Cold-Calling: An Inclusive Way to Make You – and Your Students – Work Harder!

I haven’t always been a fan of students being cold-called for answers in-class. I used to hate being called on as a school-boy to give answers when I wasn’t ready or confident. The introverted student that I was would often rather sit there, listening carefully, taking things in and asking questions when I needed to rather than when the teacher decided. It wasn’t exactly like ‘Tom Brown’s Schooldays’ – “You boy! What’s 8×7?”, but it sometimes felt like it.

For a long time during my career, I was guilty of using this reasoning for not cold-calling students. They would, I imagined, engage with the learning if they wanted to, and if they didn’t there was little I could do about it short of ensuring my lessons were energetic and varied.

I also saw cold-calling as unfair on those students who, like me, wanted to engage with the lesson in a quiet, reflective way rather than being put under the spotlight with an unwanted question in front of their peers. I assumed that calling on a student for an answer would cause anxiety and serve no real purpose if the only answer was a shrug of the shoulders or a ‘dunno’.

I now see that I was wrong. Cold-calling is an essential part of checking for understanding and an effective tool for increasing engagement and accountability in the lesson. It also takes a great deal of effort and energy to do well, which is perhaps why some teachers shy away from it; it’s easier to ask the general ‘Is everyone OK with that?’ question rather than spend the time checking individually whether the understanding really is there. You could almost say it’s a dereliction of duty not to cold-call, because those students who don’t understand are unlikely to speak up – if they even realise they haven’t fully understood in the first place.

Cold-calling doesn’t have to feel humiliating for the student, or even induce anxiety. If it’s made a standard part of the lesson in a supportive environment where making mistakes are treated as an opportunity to learn rather than a failure, it can be an incredibly powerful tool. But that environment has to be fostered early on, through the teacher’s actions.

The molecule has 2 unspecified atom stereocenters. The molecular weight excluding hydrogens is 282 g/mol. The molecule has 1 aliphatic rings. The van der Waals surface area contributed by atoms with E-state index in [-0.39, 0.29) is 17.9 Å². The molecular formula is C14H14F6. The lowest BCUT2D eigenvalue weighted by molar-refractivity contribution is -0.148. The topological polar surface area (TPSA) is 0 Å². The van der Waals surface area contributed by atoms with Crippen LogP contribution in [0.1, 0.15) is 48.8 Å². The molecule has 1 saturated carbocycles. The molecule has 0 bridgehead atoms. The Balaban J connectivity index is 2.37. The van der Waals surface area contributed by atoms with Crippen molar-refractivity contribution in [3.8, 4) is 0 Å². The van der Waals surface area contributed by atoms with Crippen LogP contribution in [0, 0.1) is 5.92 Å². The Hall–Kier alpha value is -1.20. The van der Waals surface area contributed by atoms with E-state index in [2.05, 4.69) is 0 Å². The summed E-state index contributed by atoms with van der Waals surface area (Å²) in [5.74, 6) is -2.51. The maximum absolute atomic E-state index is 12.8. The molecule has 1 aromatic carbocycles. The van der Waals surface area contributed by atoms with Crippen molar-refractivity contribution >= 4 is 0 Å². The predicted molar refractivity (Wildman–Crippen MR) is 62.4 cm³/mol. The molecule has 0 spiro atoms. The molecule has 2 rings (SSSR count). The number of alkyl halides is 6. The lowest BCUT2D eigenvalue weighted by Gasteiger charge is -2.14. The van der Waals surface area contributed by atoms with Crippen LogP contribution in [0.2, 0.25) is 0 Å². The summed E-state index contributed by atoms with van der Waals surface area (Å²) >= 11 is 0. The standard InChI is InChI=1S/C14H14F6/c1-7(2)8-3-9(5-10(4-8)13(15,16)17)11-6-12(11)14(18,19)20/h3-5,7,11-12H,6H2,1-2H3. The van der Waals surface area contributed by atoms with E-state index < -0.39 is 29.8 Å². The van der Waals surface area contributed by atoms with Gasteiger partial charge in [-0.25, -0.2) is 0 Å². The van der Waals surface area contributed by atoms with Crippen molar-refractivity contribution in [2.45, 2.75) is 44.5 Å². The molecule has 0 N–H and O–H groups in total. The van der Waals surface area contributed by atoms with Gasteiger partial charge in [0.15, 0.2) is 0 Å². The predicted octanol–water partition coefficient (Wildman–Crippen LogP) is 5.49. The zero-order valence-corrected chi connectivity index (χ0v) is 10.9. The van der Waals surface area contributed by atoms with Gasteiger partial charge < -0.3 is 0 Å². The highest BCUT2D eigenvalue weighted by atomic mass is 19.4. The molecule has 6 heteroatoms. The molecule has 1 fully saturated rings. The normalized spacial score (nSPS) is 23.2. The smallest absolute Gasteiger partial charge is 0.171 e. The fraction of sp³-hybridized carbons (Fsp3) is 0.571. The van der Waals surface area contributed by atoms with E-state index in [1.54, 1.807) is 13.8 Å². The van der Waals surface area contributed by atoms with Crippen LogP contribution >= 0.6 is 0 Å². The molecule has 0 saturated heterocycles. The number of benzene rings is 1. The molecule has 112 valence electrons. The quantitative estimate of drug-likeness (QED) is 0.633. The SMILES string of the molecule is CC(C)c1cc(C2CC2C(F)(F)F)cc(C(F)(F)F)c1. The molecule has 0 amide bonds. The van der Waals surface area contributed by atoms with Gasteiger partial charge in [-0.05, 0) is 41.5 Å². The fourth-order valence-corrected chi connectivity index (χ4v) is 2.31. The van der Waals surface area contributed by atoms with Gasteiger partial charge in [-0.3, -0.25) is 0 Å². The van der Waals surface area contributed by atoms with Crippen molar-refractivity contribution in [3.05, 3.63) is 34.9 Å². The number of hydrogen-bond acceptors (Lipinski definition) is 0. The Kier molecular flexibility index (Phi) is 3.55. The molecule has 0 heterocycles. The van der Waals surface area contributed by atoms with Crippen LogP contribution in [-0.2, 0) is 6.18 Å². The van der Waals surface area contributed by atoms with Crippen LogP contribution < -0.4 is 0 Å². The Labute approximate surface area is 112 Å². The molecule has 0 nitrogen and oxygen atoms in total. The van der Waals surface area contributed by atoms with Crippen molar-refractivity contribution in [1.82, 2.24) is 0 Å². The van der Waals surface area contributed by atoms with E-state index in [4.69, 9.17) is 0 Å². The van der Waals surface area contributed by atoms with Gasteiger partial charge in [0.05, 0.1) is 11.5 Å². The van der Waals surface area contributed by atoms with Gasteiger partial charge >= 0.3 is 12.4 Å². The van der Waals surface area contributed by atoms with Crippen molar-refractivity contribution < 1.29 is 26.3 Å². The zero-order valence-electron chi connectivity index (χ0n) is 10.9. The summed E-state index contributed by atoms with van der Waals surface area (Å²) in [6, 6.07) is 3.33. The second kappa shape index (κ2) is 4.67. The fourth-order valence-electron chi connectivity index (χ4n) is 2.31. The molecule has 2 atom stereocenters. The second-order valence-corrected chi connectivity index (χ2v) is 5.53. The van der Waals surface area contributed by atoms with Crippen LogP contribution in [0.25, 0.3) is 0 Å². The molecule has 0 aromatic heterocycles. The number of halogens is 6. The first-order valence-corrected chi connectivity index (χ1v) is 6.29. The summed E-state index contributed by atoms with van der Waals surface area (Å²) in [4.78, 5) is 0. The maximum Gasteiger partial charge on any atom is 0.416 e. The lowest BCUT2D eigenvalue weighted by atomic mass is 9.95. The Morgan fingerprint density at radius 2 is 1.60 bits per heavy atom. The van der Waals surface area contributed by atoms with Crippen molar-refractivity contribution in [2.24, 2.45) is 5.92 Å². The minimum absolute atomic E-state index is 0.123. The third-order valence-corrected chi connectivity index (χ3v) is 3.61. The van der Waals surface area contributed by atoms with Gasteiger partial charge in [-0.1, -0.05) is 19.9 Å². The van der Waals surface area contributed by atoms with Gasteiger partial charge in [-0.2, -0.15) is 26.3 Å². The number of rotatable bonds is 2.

5 Tips for Effective Cold-Calling

  1. Ensure it’s fair. Cold-call all students equally, perhaps using a device like a selector wheel or lolly sticks with names on.
  2. Ask the question before naming the student you’re calling on. This gives everyone a chance to think of an answer and doesn’t put undue pressure on the person being asked to come up with an answer on the spot.
  3. Differentiate your questioning. You can boost learners’ confidence if they are working at a low level by asking an easier question and challenge confident students with more challenging questions.
  4. Follow-up on a question with further questions to draw out deeper understanding. ‘Why’ questions are often useful here.
  5. Open-ended questions give students an opportunity to shine and they don’t feel like being put ‘on the spot’ as a closed question with a single correct answer. “How would you go about multiplying 7 by 8?” is much nicer than just “What’s 7×8?”

Persevere with it if you do try such a transformation. It may feel laboured at first, but with time the students should come to expect such interactions and will increase their own participation subconsciously – especially if your cold-calling is boosting their confidence.

For a more detailed insight into cold-calling, have a read of Doug Lemov’s blog post, detailing how it’s an inclusive technique.

H5P content

I’ve become interested in creating interactive learning resources using H5P, which is an open-source framework based on Javascript.

It offers a powerful selection of tools that make it easy to create all kinds of learning content – including interactive quizzes, presentations and games.

No programming knowledge is needed – just creative thought and a willingness to spend time putting together content.

Below is my first attempt at using it. I’ve created a short lesson on ‘circle elements’, using public domain images and my own simple circle graphics. Have a go at it below and give me your thoughts in the comments – either as a student or a teacher.

You can find out more at h5p.org